Jockey Cavaliers Come Back in Lexington’s Women’s Pandemic Business – Lexington-Fayette, Kentucky

Lexington-Fayette, Kentucky 2021-05-01 07:52:51 –

Lexington, Kentucky (LEX 18) — Women in Lexington are taking advantage of multiple sclerosis and coronavirus blockade time to build a business centered around the iconic jockey jockey.

“I was diagnosed at the age of 31, so when the pandemic began, I quickly knew I needed extra, extra, special caution, and it was a lot of free time. But this was by far the most, or at the moment, life-changing. “

Jones founded Riders Up-Custom Cavaliers & More, a custom jockey cavalier company she designed entirely from the garage.

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She said her business wasn’t what she planned.

“I always wanted a cavalier. I didn’t know where to get it. Still … I didn’t know where to find a cavalier, let alone someone paint it and someone paint it with the quality I have. I wanted it, “Jones explained. “So I thought a lot about trying different methods and trying different products, and after I finished my work my friends on social media got hooked on it. And I’m here. “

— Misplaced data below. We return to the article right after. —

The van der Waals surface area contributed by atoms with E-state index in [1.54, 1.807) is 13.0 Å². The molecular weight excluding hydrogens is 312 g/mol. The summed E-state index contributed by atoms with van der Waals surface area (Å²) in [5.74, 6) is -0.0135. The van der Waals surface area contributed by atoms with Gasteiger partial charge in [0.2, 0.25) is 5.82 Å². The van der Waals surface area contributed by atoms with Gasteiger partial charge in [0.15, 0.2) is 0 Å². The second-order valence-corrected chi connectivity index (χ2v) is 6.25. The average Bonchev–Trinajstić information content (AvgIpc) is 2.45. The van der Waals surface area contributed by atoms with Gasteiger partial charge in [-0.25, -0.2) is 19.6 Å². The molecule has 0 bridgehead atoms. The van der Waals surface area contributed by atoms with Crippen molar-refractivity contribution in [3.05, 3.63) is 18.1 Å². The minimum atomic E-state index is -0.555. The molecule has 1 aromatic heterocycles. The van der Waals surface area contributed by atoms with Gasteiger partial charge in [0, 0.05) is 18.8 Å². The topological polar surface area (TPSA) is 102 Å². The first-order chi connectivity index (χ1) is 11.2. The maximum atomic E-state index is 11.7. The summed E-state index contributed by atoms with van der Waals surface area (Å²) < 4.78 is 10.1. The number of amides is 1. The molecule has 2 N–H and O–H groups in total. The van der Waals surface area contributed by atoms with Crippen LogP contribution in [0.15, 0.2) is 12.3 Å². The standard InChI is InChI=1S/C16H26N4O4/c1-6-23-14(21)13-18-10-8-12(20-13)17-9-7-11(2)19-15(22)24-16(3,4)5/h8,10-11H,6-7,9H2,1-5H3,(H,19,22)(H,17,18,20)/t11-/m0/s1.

According to Jones, cavalier can be found throughout Kentucky, and matching farm silk or wearing family symbols or coats of arms is commonly used as a symbol of hospitality.

“That’s why they’re a welcome sign, at the front door of people, outside restaurants, outside hotels, and I think they’re the ultimate, especially for Lexington, Kentucky. World souvenir horses The capital of the city. A £ 175 souvenir that should last for generations, “Jones said.

Jones jockeys are 46 inches tall, heavier than other jockeys, and are made of concrete. “I think each jockey will take a total of about 6 hours with a normal design.”

She designed the 147th Kentucky Derby Jockey on display at the Fritz Farm Summit until the second week of May. The highest bidder wins the jockey and the proceeds go to the Permanently Handicapped Jockey Fund.


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For her, business is more than an interesting side gig.

“It’s almost meditative, so I really enjoyed being here,” she said. “It keeps me active, you know, it’s supple, and I’m long enough that you can really help your brain build or reconstruct pathways. I’m getting better. I was diagnosed at the age of 31. I’m 34 and I want to be able to continue to work with an active lifestyle for the next 30 years. “

Click to connect to Jones or order your own cavalier Here..


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